Artist Archie Andrew shows off one of his carved masks. Don Denton photography

Artist Archie Andrew shows off one of his carved masks. Don Denton photography

Indigenous Artist Archie Andrew Chases A Vision

Creating Carvings, Paintings, Prints and a Monumental Canoe

  • Jan. 7, 2019 7:30 a.m.

– Story by Hans Tammemagi Photography by Don Denton

A grand vision helps set Peninsula-based artist Archie Andrew aside from other gifted artists. Although he is prolific — having made hundreds of art pieces, including four totem poles — he’s recently set his goal higher. He is planning a canoe far bigger than any ever built before by the West Coast Indigenous people. It’s an ambitious project but Archie has the vision and skill to achieve it.

We’re sitting on the porch of the house where Archie, a painter and carver of the Tsartlip First Nation, is temporarily renting a flat. A large cedar eagle, looking noble with its wings slightly spread, dominates the table even though it is still unfinished. Archie shows me several other pieces, including a bear plaque painted in bold red and black, and a rattle in the shape of an eagle, all of which boast fine lines and imaginative designs.

Archie is a fit-looking 44-year-old with a dark moustache, goatee and black hair pulled into a ponytail. Although soft-spoken, his eyes reflect a confident determination. He grew up on the Tsartlip reserve near Brentwood Bay, embedded in Saanich’s Indigenous culture. Archie speaks the SENĆOŦEN language, although he quickly adds, “not very well.”

Artist Archie Andrew holds a print made from one of his original paintings. Don Denton photography

But he showed a talent and interest for art from an early age, and made drawings for his classmates. He sold his first piece at age 20.

His training followed the Native way: rather than taking a college course, he worked hands-on with talented mentors. He was guided by two respected carvers, Charles Elliott and Doug LaFortune, and trained with Floyd Joseph for six years, often carving entire days.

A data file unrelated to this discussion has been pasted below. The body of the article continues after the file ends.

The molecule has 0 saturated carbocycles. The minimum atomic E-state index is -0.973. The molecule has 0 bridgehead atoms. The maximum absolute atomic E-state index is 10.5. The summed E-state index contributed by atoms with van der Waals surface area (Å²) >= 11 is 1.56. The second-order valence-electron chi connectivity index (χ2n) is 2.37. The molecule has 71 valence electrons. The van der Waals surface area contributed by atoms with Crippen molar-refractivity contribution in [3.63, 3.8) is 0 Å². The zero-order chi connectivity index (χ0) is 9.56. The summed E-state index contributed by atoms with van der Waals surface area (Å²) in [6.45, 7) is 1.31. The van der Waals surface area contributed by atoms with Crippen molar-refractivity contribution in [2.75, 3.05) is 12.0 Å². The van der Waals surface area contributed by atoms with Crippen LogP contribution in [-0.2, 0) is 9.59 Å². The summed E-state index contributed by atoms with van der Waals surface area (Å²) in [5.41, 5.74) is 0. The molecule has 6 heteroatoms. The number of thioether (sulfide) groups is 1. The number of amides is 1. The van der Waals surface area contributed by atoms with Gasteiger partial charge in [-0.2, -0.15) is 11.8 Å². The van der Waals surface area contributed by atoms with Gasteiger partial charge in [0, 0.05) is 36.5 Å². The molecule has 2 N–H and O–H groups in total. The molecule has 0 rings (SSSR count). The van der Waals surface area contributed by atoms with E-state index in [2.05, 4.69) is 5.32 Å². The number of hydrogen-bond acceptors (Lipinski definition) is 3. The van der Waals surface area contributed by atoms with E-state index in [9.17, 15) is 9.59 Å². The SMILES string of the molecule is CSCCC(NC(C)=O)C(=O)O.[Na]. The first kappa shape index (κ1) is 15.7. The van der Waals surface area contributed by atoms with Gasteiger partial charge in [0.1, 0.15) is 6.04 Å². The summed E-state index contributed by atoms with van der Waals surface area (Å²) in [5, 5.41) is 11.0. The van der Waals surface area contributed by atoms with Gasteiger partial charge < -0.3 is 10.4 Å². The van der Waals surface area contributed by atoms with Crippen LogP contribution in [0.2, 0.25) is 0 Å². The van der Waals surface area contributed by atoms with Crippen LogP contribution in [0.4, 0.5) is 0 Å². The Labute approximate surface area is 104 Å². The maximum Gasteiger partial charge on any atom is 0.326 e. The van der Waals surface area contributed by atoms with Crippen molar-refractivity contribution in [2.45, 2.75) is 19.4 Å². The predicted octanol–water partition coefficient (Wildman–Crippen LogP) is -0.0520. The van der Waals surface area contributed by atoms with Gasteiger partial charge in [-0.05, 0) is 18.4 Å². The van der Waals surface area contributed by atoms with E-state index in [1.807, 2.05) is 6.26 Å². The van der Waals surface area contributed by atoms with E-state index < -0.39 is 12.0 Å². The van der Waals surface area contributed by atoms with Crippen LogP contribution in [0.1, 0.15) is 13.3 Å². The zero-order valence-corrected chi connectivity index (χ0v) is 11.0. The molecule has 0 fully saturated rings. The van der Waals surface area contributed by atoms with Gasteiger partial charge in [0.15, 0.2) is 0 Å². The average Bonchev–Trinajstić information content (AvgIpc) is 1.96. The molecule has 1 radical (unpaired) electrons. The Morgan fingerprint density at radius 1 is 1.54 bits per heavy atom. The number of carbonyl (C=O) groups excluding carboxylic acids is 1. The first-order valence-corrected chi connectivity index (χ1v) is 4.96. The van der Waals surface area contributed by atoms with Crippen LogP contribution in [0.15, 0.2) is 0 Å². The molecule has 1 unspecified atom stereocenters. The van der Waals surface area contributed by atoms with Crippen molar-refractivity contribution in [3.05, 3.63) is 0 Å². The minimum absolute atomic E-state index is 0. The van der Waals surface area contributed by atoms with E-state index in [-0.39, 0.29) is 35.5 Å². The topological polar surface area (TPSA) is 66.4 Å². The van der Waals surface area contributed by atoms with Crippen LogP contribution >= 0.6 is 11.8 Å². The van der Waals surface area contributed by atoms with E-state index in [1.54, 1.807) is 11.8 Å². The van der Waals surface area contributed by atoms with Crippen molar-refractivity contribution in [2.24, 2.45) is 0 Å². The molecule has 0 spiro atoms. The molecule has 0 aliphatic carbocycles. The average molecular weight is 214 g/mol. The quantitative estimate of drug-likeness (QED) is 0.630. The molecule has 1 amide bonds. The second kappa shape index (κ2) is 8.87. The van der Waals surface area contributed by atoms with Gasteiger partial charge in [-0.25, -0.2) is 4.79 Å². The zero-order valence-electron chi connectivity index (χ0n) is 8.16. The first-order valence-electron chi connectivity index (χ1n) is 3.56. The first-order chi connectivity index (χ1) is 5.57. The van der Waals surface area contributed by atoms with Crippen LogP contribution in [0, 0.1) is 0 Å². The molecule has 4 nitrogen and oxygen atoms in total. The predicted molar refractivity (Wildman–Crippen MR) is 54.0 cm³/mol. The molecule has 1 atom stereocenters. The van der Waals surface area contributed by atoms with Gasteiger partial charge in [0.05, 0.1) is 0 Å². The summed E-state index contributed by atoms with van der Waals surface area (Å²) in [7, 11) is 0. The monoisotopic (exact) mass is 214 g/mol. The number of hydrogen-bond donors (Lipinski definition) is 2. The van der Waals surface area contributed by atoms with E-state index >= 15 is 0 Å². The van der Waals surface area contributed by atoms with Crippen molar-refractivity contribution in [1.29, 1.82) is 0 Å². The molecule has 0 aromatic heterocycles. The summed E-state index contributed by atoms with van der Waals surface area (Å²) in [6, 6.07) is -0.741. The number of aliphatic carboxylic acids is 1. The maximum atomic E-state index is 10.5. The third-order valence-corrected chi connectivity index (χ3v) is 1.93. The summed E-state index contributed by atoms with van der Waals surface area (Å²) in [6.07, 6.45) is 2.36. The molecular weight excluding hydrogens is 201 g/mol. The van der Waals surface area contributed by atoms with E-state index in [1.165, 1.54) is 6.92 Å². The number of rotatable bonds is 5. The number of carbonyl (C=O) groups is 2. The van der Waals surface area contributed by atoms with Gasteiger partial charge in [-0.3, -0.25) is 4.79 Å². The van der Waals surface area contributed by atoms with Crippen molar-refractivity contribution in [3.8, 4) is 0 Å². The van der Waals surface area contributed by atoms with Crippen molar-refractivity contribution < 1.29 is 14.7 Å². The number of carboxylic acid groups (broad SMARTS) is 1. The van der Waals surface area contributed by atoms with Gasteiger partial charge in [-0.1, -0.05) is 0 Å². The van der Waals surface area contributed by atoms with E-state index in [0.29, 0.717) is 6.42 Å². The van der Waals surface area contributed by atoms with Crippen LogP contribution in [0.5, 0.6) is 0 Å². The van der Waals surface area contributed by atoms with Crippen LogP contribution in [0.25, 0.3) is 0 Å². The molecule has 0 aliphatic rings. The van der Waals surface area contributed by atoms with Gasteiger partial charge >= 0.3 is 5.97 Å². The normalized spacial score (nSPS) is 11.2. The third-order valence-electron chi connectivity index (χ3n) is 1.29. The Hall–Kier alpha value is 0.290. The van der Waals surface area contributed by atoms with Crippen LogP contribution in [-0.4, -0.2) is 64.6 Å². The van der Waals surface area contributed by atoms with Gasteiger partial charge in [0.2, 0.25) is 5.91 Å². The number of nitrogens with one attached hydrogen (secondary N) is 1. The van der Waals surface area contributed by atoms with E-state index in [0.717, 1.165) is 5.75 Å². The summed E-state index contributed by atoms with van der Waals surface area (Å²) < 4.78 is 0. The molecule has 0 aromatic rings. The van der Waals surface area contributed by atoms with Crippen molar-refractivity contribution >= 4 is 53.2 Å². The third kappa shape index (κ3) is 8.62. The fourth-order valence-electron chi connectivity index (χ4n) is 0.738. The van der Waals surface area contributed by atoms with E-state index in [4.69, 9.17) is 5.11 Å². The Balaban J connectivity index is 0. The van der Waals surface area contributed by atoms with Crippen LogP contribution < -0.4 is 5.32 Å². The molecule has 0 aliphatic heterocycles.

“Art is the backbone of my life, and it has kept me out of trouble,” he says.

I can see from the pieces on the table and from pictures he shows me on his cell phone that he has abundant creativity and skill.

Archie moved around the province for 17 years, teaching Native art in the BC school system. During this time, he continued pursuing carving and painting. He makes his own tools and knives, and has produced numerous works. His pieces were regularly displayed at the Turtle Island Gallery in Kelowna until it closed. His favourite piece is a large, killer-whale helmet, which is about two feet tall with the dorsal fin, and is worn on the head.

Most recently, he designed the logo for the World Rowing Coastal Championships held in Sidney in October. It is called “Spirit of the Killer Whale” and shows three stylized orcas with the Orca Spirit in the blow holes.

“Killer whales live in the waters next to the Saanich Peninsula and play a significant role in Tsartlip culture,” he says. “Orcas are powerful. They respect family, and work well together. Thus, they are good representatives for the rowing teams in their races.”

Artist Archie Andrew wears a scarf with a design made from one of his original artworks. Don Denton photography

At present, Archie’s future is unclear, bound in mist. To support his carving and painting, he has a part-time job here, but he misses his 18-month-old daughter, Mara, who lives in Bella Coola. And he adds, “It’s hard to get good cedar here.”

Although Archie is prolific, he presently has no studio or commercial outlets. He depends on word of mouth and private sales. His work can be seen on his FaceBook page, Westwind Carvings, and he is developing a website at westwindcarvingsaa.com.

Our conversation turns to his grand vision — a monumental canoe that is 100 feet long, has two 60-foot outriggers and can hold up to 100 paddlers. Loo Taas, the famous canoe built by Bill Reid, for example, is large at 50 feet, but still smaller than one of Archie’s envisioned outriggers.

“My great-great-grandmother inspired this vision,” Archie explains. “She came from Hawaii and must have travelled in a boat similar to this.”

Archie plans to construct scale models first, and has already found a site where he can build the full-size canoe. He announced his visionary canoe at the World Rowing Coastal Championships and hopes to attract fellow craftsmen and supporters.

Leaving, I sense Archie’s quiet determination and feel that with his lofty goal, he is an artist apart. I wish him the best in transforming his dream into reality … and silently hope that one day I can be a paddler in his giant canoe.

For more of writer Han Tammemagi’s work check out his website here.

Artist Archie Andrew holds one of his artworks. Don Denton photography

Artart exhibitartistArts and cultureFirst NationsIndigenous

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